For DRTV, Direct-Response, Infomercial, and Direct-to-Consumer Marketers, this change proves just as meaningful. It is vital to be mindful of what happens within each platform and utilize as many channels as possible. By using omnichannel marketing and tracking ads, you can successfully create high-converting campaigns, and all can work with the halo effect of reinforcing ads seen on other platforms.

DRTV can bring you excellent results when used as part of an omnichannel strategy and can be among the highest converting platform.  

Creating Ads on Google or Bing that build on your DRTV ads can yield great results and help conversion rates. Facebook, Instagram and TikTok can yield extremely high results as well, especially when geo targeted. Both lead generation and product specific ads can work well on these platforms.  

When considering DRTV, be sure to maximize your results by having all digital tactics in place.

The Amazon Effect

The Amazon Effect

Direct-to-consumer, social media, and DRTV marketers and brands have had their share of challenges driving consumers to purchase, either through a web site or phone number. But with the events of the pandemic, consumers changed their online shopping habits and helped push a massive shift occurring over the past decade. The insight into how the retail experience is different today in 2021 can be expressed in one word: Amazon.

Various studies have demonstrated very strong consumer trust in Amazon. According to a FeedAdvisor study, 89% of consumers are more likely to buy products from Amazon than other e-commerce sites. 78% say that they trust big corporations such as Amazon or Walmart.com over other online retailers.

Customers often look to Amazon first when it comes to quickly purchasing name brand products, as well as unknown brands. They are putting less and less trust into smaller DTC websites and brands, which is why it is critical to also sell on Amazon in today’s world.

Amazon has undergone various investigations into fake products and says it blocked over 10 billion counterfeit listings in 2020. Despite this, Amazon continues to soar in subscriber numbers, with over 150 billion Prime members, and takes its place as #1 in the U.S. e-commerce market with net sales of $386 billion in 2020, followed by Walmart.com.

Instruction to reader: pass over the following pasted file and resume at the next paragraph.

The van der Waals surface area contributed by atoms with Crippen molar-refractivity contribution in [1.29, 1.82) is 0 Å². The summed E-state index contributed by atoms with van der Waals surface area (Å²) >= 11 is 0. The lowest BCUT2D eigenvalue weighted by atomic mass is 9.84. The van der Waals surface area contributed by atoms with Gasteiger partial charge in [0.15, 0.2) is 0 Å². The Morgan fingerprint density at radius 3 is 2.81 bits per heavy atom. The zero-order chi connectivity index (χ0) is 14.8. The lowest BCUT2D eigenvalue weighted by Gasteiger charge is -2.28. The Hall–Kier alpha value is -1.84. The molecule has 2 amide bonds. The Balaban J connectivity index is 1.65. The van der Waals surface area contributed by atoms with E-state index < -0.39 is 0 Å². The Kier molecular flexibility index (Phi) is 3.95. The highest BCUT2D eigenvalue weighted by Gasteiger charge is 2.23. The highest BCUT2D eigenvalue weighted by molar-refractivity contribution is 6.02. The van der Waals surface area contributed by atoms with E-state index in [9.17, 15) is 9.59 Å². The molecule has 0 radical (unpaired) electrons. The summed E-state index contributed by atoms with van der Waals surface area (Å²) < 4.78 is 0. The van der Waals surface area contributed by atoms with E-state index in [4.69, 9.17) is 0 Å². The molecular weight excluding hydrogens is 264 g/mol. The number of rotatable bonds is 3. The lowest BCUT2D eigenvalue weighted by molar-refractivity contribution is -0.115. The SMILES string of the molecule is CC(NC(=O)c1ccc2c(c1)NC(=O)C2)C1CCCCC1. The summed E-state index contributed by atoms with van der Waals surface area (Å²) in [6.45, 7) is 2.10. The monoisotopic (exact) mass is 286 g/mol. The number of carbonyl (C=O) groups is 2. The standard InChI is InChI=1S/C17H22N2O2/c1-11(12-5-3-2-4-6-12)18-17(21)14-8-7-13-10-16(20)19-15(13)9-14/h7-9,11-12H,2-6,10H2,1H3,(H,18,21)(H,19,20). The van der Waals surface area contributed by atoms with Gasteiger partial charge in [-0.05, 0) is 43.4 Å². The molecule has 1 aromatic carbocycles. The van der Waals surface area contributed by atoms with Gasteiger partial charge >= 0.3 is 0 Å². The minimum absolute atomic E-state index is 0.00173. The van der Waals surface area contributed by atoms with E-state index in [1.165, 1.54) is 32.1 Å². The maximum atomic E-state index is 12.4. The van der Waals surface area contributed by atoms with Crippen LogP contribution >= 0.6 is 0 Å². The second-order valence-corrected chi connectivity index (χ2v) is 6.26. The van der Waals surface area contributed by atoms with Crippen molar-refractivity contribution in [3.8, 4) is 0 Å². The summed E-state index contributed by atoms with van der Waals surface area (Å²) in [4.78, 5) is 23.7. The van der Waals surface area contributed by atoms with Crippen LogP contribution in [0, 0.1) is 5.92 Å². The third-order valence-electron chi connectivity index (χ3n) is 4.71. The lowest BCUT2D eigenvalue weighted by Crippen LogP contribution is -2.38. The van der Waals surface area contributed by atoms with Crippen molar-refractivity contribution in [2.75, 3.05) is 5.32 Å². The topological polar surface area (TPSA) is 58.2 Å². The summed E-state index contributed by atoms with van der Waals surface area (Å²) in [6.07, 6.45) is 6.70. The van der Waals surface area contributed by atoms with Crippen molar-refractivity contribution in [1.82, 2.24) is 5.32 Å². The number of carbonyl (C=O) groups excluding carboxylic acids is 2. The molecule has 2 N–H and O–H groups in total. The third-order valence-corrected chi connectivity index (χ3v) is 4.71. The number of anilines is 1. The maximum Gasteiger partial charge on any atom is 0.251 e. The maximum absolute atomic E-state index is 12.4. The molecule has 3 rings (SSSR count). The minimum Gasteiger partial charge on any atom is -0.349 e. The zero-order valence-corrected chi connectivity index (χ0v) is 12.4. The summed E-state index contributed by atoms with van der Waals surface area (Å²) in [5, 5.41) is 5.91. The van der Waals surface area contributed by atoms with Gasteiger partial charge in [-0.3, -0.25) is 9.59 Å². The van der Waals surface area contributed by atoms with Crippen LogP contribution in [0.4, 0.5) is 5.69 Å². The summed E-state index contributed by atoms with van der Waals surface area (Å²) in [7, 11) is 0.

But direct response, infomercial, social media, digital, and DRTV marketers should not despair, as all media purchases can also drive supplemental Amazon sales in addition to sales on their brand sites and at the call centers. Thus, attribution of Amazon sales should be included when analyzing and reporting on revenue from media spend.

How to Advertise Sustainability

How to Advertise Sustainability

It is becoming increasingly common for companies to have sustainable elements within either their products or services. Sustainability is something that people are considering more and more critical, so it benefits a company to explain and share how they are saving energy, recycling materials, and engaging in green marketing in general. Green marketing refers to advertising products or practices that promote sustainability.

Sustainability is fundamental to younger people looking to make a change by giving money to companies with their interests in mind. Companies need to share this information in a format that will resonate with young people, such as social media.

There are some key elements to creatively advertise how your company or product promotes sustainability to the public.

First, it is always important to understand the audience. According to a Fast Company survey from 2019, 40% of millennials have picked one job over another because of the companies’ dedication to sustainability. Millennials value companies that value sustainability. Once you understand your audience and how to use green marketing, you can begin to explore effective ways to reach them.